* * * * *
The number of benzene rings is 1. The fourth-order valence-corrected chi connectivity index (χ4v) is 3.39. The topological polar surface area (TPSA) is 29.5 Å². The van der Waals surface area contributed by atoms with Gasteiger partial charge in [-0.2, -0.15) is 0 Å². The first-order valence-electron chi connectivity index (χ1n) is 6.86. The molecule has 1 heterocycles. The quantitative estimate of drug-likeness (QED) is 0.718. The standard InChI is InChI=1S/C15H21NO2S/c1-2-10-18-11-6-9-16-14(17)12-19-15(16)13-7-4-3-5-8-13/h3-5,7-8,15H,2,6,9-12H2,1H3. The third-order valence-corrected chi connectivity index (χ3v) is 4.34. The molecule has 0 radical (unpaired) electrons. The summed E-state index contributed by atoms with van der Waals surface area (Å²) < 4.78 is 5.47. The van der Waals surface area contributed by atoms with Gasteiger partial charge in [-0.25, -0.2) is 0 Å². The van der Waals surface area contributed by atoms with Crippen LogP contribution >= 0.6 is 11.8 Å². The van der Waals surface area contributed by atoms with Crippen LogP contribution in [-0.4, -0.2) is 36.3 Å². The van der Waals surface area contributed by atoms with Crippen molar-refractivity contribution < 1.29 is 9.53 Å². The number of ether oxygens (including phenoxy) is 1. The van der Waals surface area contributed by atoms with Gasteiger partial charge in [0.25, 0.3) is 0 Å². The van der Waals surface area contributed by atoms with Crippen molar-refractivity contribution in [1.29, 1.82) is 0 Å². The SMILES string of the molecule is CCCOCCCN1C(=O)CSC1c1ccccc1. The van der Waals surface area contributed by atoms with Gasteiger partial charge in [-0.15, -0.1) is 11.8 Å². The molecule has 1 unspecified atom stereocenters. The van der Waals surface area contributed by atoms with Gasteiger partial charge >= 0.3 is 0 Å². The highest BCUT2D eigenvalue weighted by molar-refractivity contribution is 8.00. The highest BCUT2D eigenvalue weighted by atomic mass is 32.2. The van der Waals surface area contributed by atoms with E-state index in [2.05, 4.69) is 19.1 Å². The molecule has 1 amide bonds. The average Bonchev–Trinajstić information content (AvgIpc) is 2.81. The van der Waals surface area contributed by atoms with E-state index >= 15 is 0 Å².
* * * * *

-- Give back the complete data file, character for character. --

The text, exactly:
The number of benzene rings is 1. The fourth-order valence-corrected chi connectivity index (χ4v) is 3.39. The topological polar surface area (TPSA) is 29.5 Å². The van der Waals surface area contributed by atoms with Gasteiger partial charge in [-0.2, -0.15) is 0 Å². The first-order valence-electron chi connectivity index (χ1n) is 6.86. The molecule has 1 heterocycles. The quantitative estimate of drug-likeness (QED) is 0.718. The standard InChI is InChI=1S/C15H21NO2S/c1-2-10-18-11-6-9-16-14(17)12-19-15(16)13-7-4-3-5-8-13/h3-5,7-8,15H,2,6,9-12H2,1H3. The third-order valence-corrected chi connectivity index (χ3v) is 4.34. The molecule has 0 radical (unpaired) electrons. The summed E-state index contributed by atoms with van der Waals surface area (Å²) < 4.78 is 5.47. The van der Waals surface area contributed by atoms with Gasteiger partial charge in [-0.25, -0.2) is 0 Å². The van der Waals surface area contributed by atoms with Crippen LogP contribution >= 0.6 is 11.8 Å². The van der Waals surface area contributed by atoms with Crippen LogP contribution in [-0.4, -0.2) is 36.3 Å². The van der Waals surface area contributed by atoms with Crippen molar-refractivity contribution < 1.29 is 9.53 Å². The number of ether oxygens (including phenoxy) is 1. The van der Waals surface area contributed by atoms with Gasteiger partial charge in [0.25, 0.3) is 0 Å². The van der Waals surface area contributed by atoms with Crippen molar-refractivity contribution in [1.29, 1.82) is 0 Å². The SMILES string of the molecule is CCCOCCCN1C(=O)CSC1c1ccccc1. The van der Waals surface area contributed by atoms with Gasteiger partial charge in [-0.15, -0.1) is 11.8 Å². The molecule has 1 unspecified atom stereocenters. The van der Waals surface area contributed by atoms with Gasteiger partial charge >= 0.3 is 0 Å². The highest BCUT2D eigenvalue weighted by molar-refractivity contribution is 8.00. The highest BCUT2D eigenvalue weighted by atomic mass is 32.2. The van der Waals surface area contributed by atoms with E-state index in [2.05, 4.69) is 19.1 Å². The molecule has 1 amide bonds. The average Bonchev–Trinajstić information content (AvgIpc) is 2.81. The van der Waals surface area contributed by atoms with E-state index >= 15 is 0 Å².